Engine No. 1, a recently launched investment firm, said early Wednesday that it nominated four members to the energy behemoth’s board. Frustrated with the “incremental steps” Exxon Mobil (ticker: XOM) has taken to address shareholder concerns, Engine No. 1 said Exxon needs new voices to turn the company around.
“We believe that ExxonMobil’s Board needs new members who have proven success positioning energy companies for today as well as tomorrow, and who are sufficiently independent from the current Board to ensure a clean break from a strategy and mind-set that have led to years of value destruction and poorly positioned the Company for the future,” Engine No. 1 said in a statement Wednesday.
Engine No. 1’s nominees include former energy executives and policy makers that the firm believes will help guide Exxon into better strategic decision-making and long-term capital planning.
Exxon said Wednesday that it will evaluate Engine No. 1’s nominees and will update investors on its plans to address climate change in accordance with the Paris Agreement.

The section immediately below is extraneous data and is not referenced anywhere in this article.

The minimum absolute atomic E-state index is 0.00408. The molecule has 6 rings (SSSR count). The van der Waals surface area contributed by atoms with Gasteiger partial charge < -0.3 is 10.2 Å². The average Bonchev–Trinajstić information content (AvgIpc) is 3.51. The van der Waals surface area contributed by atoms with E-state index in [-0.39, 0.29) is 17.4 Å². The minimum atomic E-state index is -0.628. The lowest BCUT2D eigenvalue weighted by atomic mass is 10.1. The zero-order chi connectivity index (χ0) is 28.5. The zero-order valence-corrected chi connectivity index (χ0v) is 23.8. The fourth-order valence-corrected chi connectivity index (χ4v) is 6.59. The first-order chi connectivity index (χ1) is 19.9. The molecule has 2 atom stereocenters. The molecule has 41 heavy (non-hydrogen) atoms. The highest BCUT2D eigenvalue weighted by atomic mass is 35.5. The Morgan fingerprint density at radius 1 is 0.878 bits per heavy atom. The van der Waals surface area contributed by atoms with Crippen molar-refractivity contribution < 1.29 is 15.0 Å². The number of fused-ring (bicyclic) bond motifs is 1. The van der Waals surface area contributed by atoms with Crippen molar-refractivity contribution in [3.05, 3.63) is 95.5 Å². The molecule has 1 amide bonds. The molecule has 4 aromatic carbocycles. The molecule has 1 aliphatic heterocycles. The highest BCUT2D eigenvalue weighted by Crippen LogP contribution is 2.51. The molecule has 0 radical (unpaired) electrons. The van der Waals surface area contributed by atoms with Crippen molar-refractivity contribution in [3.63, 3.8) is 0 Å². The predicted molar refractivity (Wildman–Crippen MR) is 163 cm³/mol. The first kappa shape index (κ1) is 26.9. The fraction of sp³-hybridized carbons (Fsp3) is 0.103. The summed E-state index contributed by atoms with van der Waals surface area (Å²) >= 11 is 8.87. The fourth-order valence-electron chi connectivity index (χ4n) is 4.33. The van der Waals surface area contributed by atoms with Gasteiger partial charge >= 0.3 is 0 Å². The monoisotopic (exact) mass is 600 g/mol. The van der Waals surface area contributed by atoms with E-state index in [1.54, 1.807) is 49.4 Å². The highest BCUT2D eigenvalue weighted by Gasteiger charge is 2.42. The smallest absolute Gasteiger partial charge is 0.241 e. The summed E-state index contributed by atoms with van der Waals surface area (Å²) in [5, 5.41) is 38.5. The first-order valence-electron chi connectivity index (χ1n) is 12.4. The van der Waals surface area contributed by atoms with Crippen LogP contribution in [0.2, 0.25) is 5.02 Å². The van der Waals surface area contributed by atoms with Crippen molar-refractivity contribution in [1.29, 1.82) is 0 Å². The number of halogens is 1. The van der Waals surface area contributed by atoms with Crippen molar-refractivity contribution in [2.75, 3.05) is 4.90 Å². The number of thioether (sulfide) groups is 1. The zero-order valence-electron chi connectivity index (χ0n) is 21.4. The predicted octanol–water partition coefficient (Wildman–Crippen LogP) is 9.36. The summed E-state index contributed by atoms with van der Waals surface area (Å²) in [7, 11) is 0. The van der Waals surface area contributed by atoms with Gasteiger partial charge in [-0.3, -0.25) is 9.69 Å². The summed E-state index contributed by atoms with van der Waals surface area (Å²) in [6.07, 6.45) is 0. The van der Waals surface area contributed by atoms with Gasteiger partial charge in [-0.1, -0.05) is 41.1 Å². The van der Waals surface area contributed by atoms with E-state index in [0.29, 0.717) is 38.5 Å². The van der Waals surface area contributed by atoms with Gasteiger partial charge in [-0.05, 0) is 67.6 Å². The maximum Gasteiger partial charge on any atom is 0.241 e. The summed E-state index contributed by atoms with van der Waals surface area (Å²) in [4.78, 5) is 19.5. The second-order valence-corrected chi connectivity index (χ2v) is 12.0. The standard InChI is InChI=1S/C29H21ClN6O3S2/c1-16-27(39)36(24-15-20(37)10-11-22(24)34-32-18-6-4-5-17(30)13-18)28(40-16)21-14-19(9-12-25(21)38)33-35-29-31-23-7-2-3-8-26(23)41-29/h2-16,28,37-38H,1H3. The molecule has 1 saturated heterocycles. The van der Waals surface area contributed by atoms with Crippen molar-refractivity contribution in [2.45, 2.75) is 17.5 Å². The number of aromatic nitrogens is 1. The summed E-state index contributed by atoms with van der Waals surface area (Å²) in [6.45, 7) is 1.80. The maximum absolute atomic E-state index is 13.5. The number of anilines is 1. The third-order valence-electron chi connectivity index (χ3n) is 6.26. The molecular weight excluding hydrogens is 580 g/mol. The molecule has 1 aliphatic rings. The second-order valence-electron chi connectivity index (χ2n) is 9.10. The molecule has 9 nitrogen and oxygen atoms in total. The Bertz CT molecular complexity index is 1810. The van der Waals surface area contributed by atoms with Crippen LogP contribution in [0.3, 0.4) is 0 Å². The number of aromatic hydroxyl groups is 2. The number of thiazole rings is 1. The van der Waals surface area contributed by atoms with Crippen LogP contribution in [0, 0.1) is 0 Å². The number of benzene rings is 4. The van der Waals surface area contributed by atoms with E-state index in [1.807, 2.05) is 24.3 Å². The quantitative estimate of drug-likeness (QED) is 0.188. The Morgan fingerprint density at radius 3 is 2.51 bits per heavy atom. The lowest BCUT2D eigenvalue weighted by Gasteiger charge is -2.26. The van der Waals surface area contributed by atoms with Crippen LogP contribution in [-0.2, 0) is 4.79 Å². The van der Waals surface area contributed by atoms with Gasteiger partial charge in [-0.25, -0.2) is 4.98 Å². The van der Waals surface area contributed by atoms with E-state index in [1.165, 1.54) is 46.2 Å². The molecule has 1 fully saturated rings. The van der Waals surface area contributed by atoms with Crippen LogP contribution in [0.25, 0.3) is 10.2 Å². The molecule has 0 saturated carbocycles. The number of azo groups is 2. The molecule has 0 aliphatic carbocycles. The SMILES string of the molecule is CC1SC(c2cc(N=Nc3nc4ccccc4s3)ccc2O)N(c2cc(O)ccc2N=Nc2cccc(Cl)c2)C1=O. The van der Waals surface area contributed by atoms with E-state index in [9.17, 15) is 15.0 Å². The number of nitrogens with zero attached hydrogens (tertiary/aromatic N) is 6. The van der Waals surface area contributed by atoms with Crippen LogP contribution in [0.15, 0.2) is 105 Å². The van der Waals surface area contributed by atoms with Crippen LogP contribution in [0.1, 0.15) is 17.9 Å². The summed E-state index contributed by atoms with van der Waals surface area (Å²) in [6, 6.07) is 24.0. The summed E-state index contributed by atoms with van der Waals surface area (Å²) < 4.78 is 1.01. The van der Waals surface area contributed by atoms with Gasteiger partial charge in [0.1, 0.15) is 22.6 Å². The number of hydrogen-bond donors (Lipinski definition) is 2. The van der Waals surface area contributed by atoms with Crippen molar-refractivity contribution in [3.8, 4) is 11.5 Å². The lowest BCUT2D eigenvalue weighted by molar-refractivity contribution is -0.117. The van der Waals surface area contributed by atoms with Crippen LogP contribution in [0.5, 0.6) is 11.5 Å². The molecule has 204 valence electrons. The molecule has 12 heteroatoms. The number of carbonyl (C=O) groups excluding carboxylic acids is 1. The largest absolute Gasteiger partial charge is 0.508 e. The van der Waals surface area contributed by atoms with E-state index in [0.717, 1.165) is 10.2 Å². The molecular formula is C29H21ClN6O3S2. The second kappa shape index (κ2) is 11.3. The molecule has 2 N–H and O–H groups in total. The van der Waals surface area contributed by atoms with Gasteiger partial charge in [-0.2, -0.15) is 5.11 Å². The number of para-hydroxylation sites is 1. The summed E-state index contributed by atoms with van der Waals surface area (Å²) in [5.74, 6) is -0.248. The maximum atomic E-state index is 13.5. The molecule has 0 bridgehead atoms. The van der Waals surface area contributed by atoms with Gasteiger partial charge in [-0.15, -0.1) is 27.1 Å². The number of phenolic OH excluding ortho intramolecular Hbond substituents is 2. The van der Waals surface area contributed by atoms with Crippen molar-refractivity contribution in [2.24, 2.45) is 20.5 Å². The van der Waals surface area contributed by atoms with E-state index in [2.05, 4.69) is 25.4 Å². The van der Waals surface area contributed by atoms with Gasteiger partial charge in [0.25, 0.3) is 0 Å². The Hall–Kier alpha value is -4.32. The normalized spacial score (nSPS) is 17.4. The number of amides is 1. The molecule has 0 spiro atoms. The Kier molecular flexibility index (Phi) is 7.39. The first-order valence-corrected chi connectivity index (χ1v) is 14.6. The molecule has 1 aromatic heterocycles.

“Exxon Mobil remains committed to investing in the company’s industry-leading advantaged opportunities, significantly reducing costs and improving operational performance to deliver improved shareholder returns and maintain a strong and reliable dividend,” the company said in a statement.
Exxon shares are down 42% over the last five years, lagging behind the
Energy Select Sector SPDR Fund
(XLE), which is down 27%. It has been hampered by falling energy prices as well as its hefty debt load and sluggish embrace of renewable energy.
Engine No. 1’s campaign comes when big investors are increasingly looking how businesses serve the needs of a diverse set of stakeholders. Earlier this week, two New York City pension funds voted to divest their holdings in fossil fuel companies. On Tuesday,
one of Exxon’s largest shareholders, said the firm would start pushing companies to share their plans for going “net-zero” and eliminating greenhouse gasses by 2050. Exxon has also recently faced criticism from hedge fund D.E. Shaw and the Church of England.
Exxon shares slid 1.7% in early trading Wednesday.
Write to Carleton English at firstname.lastname@example.org